If the Trump administration and the current Congress have their way, however, state restrictions on abortion are likely to flourish and may ultimately prevail. Far less likely, however, is careful ethical consideration of what these changes may mean. Even now, many US women find abortion beyond their reach either economically or geographically. These women and their children face what may be life-limiting challenges. The US lacks paid family leave; any job protection for unpaid family leave is limited both in time and by the size of the employer. Housing subsidies are difficult to obtain and many families pay more than half of their income for substandard housing. Child care workers are underpaid; good child care is difficult to find and very expensive. In states that have not expanded Medicaid, healthy women who do not earn enough to qualify for subsidies on the health insurance exchanges may have no insurance at all. If proposals to repeal the Affordable Care Act move forward, many other women may lack access to health insurance and the means to pay for contraception or other forms of health care. Mental health and substance abuse treatment may become increasingly unavailable, potentially increasing the risks of unwanted and unhealthy pregnancies. Proposals to move Medicaid and the related program for children, CHIP, to block grants may significantly reduce the funding for care that is now available.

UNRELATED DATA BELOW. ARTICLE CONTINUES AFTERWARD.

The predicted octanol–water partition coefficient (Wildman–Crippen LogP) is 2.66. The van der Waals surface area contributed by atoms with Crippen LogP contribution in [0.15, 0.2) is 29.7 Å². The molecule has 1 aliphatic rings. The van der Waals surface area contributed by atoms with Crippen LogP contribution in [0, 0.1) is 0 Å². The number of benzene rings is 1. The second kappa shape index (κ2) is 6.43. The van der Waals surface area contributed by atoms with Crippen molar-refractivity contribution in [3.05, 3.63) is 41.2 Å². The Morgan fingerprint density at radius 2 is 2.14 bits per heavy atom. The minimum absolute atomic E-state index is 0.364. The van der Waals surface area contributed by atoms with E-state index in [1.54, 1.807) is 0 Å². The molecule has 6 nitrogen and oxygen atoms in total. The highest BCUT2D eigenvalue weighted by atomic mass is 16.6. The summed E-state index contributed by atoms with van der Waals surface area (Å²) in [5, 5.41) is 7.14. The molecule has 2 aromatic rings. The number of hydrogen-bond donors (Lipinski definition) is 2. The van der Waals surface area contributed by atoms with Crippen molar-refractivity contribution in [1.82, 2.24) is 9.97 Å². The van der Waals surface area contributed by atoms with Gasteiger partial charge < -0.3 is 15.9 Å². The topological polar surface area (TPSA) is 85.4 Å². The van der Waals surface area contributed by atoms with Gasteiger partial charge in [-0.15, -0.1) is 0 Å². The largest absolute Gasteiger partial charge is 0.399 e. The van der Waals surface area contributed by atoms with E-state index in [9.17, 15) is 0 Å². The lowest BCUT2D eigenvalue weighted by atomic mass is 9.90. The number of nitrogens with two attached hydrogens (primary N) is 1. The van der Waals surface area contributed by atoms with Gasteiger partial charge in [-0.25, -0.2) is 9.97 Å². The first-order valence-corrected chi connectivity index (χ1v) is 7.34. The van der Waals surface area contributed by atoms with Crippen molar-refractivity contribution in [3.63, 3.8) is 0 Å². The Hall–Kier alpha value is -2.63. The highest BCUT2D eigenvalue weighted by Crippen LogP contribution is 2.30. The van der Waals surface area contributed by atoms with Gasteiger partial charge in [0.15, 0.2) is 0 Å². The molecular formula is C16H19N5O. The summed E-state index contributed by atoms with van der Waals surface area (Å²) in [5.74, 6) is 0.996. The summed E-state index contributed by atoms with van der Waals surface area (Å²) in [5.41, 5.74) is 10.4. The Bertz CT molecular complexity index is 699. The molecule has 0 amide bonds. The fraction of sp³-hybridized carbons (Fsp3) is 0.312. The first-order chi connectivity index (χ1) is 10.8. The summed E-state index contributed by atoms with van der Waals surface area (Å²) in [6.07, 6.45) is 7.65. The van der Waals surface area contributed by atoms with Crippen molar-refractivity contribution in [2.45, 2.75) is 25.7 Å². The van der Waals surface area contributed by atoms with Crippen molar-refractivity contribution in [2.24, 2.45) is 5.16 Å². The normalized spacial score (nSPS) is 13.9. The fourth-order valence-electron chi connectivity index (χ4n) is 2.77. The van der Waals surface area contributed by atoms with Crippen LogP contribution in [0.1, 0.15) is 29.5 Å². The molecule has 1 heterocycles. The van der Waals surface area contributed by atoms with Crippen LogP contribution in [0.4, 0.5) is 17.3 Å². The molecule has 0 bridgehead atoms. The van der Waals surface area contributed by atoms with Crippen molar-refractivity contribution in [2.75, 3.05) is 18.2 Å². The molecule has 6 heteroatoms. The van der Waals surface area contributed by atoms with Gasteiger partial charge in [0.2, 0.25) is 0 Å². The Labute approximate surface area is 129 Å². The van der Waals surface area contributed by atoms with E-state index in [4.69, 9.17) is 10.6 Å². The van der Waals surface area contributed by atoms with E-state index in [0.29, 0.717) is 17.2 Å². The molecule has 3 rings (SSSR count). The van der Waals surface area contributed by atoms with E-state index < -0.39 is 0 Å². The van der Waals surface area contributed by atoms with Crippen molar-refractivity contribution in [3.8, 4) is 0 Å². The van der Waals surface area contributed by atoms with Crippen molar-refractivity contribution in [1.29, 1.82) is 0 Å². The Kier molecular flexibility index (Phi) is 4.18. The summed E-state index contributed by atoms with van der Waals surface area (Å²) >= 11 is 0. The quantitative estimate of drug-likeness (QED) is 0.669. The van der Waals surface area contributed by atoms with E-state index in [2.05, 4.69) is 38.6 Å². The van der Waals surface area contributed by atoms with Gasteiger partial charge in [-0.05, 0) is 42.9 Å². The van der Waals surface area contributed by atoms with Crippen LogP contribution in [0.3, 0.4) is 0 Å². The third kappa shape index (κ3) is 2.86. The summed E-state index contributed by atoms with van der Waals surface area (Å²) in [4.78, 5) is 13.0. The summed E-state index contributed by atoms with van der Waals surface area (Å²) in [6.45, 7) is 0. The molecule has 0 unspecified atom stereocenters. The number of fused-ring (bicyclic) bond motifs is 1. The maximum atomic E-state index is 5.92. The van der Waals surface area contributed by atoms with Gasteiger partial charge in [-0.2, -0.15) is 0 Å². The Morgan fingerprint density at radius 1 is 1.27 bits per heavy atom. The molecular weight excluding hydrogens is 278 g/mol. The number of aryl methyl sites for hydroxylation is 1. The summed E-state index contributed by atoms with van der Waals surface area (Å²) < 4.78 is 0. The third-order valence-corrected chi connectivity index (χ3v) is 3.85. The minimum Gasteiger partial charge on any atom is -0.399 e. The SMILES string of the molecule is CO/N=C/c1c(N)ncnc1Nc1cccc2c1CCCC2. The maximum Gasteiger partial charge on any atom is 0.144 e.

In the myopia of single-issue politics about abortion, the life prospects of women and children have been marginalized. Justice Ginsburg’s insistence that reproductive rights are fundamental to equality has not drawn the attention it deserves. Without attention to why abortion and contraception matter, we may expect inequality in the United States only to deepen over the next few years.
Featured Image Credit: DC Women’s March by Liz Lemon. Public domain via Wikimedia Commons.